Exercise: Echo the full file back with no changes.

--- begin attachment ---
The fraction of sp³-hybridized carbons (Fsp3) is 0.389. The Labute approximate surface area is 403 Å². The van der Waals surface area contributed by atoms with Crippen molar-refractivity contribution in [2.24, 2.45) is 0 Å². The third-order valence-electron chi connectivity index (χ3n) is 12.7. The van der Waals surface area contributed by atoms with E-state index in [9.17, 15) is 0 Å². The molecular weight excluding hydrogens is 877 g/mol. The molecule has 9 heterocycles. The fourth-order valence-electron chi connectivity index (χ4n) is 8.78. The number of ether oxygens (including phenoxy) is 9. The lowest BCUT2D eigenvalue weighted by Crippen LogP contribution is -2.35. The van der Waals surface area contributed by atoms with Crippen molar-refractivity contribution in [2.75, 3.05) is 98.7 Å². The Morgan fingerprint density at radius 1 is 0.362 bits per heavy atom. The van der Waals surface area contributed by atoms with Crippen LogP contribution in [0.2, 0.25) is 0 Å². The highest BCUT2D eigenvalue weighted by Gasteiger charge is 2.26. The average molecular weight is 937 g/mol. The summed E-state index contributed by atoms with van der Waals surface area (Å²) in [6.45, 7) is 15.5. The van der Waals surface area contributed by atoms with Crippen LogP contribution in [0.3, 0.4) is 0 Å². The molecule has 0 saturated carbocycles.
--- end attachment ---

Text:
The fraction of sp³-hybridized carbons (Fsp3) is 0.389. The Labute approximate surface area is 403 Å². The van der Waals surface area contributed by atoms with Crippen molar-refractivity contribution in [2.24, 2.45) is 0 Å². The third-order valence-electron chi connectivity index (χ3n) is 12.7. The van der Waals surface area contributed by atoms with E-state index in [9.17, 15) is 0 Å². The molecular weight excluding hydrogens is 877 g/mol. The molecule has 9 heterocycles. The fourth-order valence-electron chi connectivity index (χ4n) is 8.78. The number of ether oxygens (including phenoxy) is 9. The lowest BCUT2D eigenvalue weighted by Crippen LogP contribution is -2.35. The van der Waals surface area contributed by atoms with Crippen molar-refractivity contribution in [2.75, 3.05) is 98.7 Å². The Morgan fingerprint density at radius 1 is 0.362 bits per heavy atom. The van der Waals surface area contributed by atoms with Crippen LogP contribution in [0.2, 0.25) is 0 Å². The highest BCUT2D eigenvalue weighted by Gasteiger charge is 2.26. The average molecular weight is 937 g/mol. The summed E-state index contributed by atoms with van der Waals surface area (Å²) in [6.45, 7) is 15.5. The van der Waals surface area contributed by atoms with Crippen LogP contribution in [0.3, 0.4) is 0 Å². The molecule has 0 saturated carbocycles.